* One Lucky Horror Nerd, by James Newman (Holiday Recollection)
* Omen, by Amanda C. Davis
* The Scariest Holiday, by C.W. LaSart (Holiday Recollection)
* Broken Beneath the Paperweight of Your Ghosts, by Damien Angelica Walters
* Everything’s Just Methadone and I Like It, by Violet LeVoit (Holiday Recollection)
* The Sickest Love is Denial, by Richard Thomas (Holiday Recollection)
* The Man of Her Dreams, by Tim Waggoner
* Howling Through the Keyhole (Author Notes)

Currently you can purchase the print edition through Amazon or our webstore. More online retailers will follow in the days and weeks to come. The digital edition can be purchased here.

Interested in our back catalog? All past issues are still available digitally and in print and can be ordered directly from us or through Amazon and other online retailers.

Please note that all of our releases (except Dominoes) are enrolled in Amazon’s MatchBook program, so everyone who purchases a print copy gets a Kindle copy for free.

As always, thank you for the support!

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Phoenix Island

There has been a great deal of hype surrounding this, the debut novel from John Dixon.

It was optioned for (read that as: it inspired) a CBS TV show before it was even published, which is quite the impressive feat. Now, because I believe in honesty above all else, I shall take a few lines to give you a brief flurry of thoughts on Intelligence, the show inspired by this novel.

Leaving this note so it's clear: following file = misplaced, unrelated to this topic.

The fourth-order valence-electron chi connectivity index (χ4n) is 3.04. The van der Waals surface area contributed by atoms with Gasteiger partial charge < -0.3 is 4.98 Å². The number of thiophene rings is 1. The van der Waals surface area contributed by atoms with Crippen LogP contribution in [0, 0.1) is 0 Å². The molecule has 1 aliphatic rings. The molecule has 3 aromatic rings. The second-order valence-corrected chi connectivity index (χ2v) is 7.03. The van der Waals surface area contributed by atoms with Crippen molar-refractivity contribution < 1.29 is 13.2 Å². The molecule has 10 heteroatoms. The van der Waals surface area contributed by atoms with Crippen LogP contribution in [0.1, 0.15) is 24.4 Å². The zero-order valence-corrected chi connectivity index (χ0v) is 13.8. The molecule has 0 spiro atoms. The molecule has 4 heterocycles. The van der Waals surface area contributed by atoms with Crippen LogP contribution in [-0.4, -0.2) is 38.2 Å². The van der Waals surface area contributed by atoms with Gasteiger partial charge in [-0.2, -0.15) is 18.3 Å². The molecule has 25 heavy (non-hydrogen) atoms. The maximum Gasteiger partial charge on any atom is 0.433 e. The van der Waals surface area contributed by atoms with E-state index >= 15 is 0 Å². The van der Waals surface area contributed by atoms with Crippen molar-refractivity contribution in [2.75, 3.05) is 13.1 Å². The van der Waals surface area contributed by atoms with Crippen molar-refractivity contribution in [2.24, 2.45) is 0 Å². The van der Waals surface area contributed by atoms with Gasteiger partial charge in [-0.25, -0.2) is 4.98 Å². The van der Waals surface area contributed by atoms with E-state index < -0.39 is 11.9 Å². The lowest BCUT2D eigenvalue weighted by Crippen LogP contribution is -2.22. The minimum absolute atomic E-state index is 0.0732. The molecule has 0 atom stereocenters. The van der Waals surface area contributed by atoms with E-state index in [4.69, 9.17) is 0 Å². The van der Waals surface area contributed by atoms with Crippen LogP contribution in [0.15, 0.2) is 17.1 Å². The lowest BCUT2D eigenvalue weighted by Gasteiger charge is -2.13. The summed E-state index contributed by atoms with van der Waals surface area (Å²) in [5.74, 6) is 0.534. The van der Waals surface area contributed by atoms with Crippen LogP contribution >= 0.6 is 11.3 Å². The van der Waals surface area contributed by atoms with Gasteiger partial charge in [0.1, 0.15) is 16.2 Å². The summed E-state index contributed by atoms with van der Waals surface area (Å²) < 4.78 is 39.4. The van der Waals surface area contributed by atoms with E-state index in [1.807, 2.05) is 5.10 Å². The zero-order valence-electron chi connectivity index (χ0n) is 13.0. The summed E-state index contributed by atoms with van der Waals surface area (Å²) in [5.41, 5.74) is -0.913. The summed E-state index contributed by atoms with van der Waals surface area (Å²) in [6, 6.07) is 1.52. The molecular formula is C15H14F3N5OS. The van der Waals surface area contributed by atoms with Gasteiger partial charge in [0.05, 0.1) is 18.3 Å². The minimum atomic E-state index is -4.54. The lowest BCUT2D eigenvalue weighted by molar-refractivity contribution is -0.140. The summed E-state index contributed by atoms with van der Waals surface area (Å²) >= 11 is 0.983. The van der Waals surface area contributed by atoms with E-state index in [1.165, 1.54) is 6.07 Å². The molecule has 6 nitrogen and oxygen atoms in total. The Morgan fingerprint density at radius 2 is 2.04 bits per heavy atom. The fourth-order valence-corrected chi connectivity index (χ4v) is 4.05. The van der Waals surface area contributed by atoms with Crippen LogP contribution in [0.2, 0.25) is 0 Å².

I watched the pilot, actually about 26 minutes of it, before I called it a day. I was so excited, having finished the book, but after seeing what the network delivered I was annoyed. By “inspired,” the creator really means “Hey, I think the idea of a super chip we plug into someone’s brain and it makes them superhero-y is badass; I’m taking it and writing an anemic show about governmenty spy-like action crap and giving it that NCIS pallor, and then I shall sit in my trailer and count my anticipated millions. Muwhahaha!”

I found that disheartening. The incredibly drawn characters and tension notched up with painful precision is gone, replaced with CGI effects and stiff acting. So yeah, I didn’t like the show.